DLTK's Crafts for Kids

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DLTK's Crafts for Kids
Outer Space Ideas


space coloring pages

Outer Space Activities
Aliens coloring pages

Space shuttle (& other space vehicles) coloring pages


outer space themed chore or potty training chart  Outer Space Activities
Chore or Potty Training Chart

Ocean and Space themes


outer space crafts

Outer Space Activities
Crafts


space fishing game

Outer Space Activities
Fishing Game

Age 2+


Name Tags

Outer Space Activities
Name Tags


Jigsaw puzzles 

slider puzzles

Outer Space Activities
On-Line Slider Puzzles


Printable Doorknob Hangers

Outer Space Activities
Printable Doorknob Hangers


Printable Greeting Cards

Outer Space Activities
Printable Greeting Cards


Printable Treat Bags

Outer Space Activities
Printable Treat Bags


Links to Other Space Activities 

Links to Other Space Activities


 

Night Sky nursery rhymes:

Hey Diddle Diddle

I See the Moon

Man in the Moon

Star Light, Star Bright

Twinkle Twinkle Little Star

 

Night Sky poems:

The Lost Balloon

The New Moon

What If?

Who Was It?


Who can forget the "one small step for man, one giant leap for mankind" that took place on July 20, 1969?  Not me.  But sometimes we do forget that our kids weren't there to witness it and to them it's, er, ancient history. (truth be told, I wasn't even born yet!).  Help your kids learn about and relate to this historical event while having a bit of fun with one of the the crafts above.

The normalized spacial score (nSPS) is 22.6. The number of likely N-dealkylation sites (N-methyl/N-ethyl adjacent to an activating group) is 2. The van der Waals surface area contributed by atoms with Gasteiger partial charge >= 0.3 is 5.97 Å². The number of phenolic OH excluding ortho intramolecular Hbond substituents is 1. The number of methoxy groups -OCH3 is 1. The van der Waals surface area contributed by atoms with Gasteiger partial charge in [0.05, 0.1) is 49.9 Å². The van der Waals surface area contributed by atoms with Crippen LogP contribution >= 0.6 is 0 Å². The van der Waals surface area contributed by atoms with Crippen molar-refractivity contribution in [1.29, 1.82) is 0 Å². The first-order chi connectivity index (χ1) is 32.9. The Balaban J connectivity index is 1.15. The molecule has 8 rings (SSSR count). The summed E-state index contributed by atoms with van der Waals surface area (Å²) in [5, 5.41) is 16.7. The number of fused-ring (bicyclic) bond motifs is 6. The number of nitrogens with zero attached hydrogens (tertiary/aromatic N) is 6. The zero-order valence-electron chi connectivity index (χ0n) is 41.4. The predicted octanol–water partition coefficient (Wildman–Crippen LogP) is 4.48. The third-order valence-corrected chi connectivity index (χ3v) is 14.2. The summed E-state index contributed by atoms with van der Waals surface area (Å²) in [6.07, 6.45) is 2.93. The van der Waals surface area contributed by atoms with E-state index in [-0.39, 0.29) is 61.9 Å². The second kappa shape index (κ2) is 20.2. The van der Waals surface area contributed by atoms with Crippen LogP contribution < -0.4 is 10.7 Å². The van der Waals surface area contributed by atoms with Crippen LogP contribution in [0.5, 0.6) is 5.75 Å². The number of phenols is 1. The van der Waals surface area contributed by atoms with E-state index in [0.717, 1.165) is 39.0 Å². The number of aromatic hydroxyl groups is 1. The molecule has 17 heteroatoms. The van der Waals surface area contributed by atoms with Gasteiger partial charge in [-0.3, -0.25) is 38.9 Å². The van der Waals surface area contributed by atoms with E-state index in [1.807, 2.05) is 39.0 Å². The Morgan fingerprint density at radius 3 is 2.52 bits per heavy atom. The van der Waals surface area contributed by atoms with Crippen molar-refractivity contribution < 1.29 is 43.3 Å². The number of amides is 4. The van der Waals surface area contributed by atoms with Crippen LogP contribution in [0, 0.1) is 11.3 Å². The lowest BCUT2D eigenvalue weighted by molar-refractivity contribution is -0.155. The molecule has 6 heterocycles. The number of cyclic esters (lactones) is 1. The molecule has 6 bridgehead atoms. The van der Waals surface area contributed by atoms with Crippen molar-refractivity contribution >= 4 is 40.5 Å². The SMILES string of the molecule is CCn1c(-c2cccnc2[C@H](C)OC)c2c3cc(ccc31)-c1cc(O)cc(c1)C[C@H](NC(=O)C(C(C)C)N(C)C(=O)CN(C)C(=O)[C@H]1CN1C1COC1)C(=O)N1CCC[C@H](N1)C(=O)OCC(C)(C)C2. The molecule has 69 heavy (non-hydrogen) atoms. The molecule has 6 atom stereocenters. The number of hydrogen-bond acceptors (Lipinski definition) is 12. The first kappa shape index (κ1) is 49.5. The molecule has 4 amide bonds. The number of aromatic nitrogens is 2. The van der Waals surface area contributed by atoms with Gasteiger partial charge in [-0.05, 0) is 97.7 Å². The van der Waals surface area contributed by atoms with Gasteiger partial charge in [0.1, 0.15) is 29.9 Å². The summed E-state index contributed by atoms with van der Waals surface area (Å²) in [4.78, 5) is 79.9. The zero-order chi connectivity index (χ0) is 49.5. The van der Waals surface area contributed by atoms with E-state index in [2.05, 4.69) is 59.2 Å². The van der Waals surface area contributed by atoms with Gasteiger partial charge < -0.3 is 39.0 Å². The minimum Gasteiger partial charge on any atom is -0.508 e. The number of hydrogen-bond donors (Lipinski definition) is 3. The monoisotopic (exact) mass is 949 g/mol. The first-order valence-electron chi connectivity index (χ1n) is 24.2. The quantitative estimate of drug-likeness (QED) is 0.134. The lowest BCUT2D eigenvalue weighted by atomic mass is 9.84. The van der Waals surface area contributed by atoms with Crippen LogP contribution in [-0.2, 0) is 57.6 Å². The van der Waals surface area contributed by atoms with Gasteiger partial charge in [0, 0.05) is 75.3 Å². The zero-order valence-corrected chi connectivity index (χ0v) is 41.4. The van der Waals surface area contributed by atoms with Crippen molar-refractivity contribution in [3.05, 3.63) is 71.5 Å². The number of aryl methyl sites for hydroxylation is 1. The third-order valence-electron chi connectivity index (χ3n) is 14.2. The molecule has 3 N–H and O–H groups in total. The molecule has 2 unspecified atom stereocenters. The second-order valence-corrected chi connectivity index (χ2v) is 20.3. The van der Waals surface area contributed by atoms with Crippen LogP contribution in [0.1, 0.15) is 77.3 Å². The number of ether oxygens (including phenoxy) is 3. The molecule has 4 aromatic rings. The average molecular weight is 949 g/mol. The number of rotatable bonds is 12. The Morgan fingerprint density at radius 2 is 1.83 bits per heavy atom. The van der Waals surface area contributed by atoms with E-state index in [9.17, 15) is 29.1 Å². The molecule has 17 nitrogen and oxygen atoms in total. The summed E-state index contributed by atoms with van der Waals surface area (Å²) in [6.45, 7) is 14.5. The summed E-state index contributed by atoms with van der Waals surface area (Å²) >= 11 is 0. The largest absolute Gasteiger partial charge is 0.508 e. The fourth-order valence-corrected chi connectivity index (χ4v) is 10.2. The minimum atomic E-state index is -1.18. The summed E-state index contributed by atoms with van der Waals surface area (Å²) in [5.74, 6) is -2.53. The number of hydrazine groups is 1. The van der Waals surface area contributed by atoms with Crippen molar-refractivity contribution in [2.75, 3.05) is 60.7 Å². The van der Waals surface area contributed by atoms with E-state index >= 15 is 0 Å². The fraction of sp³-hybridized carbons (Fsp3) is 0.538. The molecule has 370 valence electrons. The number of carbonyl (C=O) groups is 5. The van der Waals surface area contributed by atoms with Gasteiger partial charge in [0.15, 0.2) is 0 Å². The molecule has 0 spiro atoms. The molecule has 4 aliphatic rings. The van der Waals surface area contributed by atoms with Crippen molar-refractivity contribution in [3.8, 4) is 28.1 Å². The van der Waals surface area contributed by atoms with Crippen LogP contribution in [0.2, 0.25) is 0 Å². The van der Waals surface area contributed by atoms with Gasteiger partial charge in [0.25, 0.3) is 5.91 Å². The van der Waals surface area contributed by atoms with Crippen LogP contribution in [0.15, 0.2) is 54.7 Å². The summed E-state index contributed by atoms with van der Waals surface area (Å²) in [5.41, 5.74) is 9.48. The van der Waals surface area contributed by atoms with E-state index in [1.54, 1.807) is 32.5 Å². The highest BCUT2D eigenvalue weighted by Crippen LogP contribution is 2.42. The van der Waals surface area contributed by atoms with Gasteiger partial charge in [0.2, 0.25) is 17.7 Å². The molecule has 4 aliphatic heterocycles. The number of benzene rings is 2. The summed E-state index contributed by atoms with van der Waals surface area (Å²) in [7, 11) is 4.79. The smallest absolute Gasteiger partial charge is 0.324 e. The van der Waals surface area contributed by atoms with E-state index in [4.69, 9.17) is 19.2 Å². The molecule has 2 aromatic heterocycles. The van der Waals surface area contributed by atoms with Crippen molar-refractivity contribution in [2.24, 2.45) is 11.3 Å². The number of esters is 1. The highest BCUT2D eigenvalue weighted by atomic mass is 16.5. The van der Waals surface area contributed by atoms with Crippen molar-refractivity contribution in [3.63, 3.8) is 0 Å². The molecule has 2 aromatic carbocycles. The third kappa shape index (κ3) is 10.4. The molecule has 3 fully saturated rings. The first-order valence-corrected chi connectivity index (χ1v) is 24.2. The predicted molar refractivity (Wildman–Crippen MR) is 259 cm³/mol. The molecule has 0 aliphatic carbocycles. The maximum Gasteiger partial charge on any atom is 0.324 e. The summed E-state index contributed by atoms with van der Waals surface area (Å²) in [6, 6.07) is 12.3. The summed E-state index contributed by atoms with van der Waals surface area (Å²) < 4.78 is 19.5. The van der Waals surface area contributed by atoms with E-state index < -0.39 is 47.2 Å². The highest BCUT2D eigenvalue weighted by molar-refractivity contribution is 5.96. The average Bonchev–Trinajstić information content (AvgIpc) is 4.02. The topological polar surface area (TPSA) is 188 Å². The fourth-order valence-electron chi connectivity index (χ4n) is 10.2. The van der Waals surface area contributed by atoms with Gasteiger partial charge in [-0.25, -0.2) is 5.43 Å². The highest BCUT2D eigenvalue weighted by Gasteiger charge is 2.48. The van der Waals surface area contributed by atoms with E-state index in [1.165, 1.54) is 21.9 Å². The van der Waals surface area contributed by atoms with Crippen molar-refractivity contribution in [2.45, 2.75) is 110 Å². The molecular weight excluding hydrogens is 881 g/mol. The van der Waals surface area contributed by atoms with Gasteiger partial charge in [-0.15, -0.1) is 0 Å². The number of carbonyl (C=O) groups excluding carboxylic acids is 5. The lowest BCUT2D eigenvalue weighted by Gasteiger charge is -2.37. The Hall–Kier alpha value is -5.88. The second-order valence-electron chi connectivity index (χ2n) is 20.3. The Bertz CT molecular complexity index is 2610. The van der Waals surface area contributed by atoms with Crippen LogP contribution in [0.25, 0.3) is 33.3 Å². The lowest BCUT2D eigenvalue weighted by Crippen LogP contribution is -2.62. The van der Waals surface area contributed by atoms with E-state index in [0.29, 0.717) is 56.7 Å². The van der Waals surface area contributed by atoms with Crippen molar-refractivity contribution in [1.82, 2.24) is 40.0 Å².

Neil Armstrong was Spacecraft Commander for Apollo 11 (July 16-2l, 1969) the first manned lunar landing mission, and holds the distinction of being the first man to walk on the moon.  On July 20, 1969, he stepped off the Lunar Module named "Eagle", onto the surface of the moon, from which he could look up and see the Earth in the heavens as no one had done before him and few have done since (who knows, maybe your child will see the breathtaking view one day).

He was shortly joined by "Buzz" Aldrin, and the two astronauts spent 21 hours on the lunar surface and returned with 46 pounds of lunar rocks.  That's a lot of rocks.

Following completion of their lunar surface activities, Armstrong and Lunar Module Pilot Edwin E.  Aldrin, Jr., maneuvered the lunar module to a rendezvous with Command Module Pilot Michael Collins who had remained in lunar orbit in the command module "Columbia".

 

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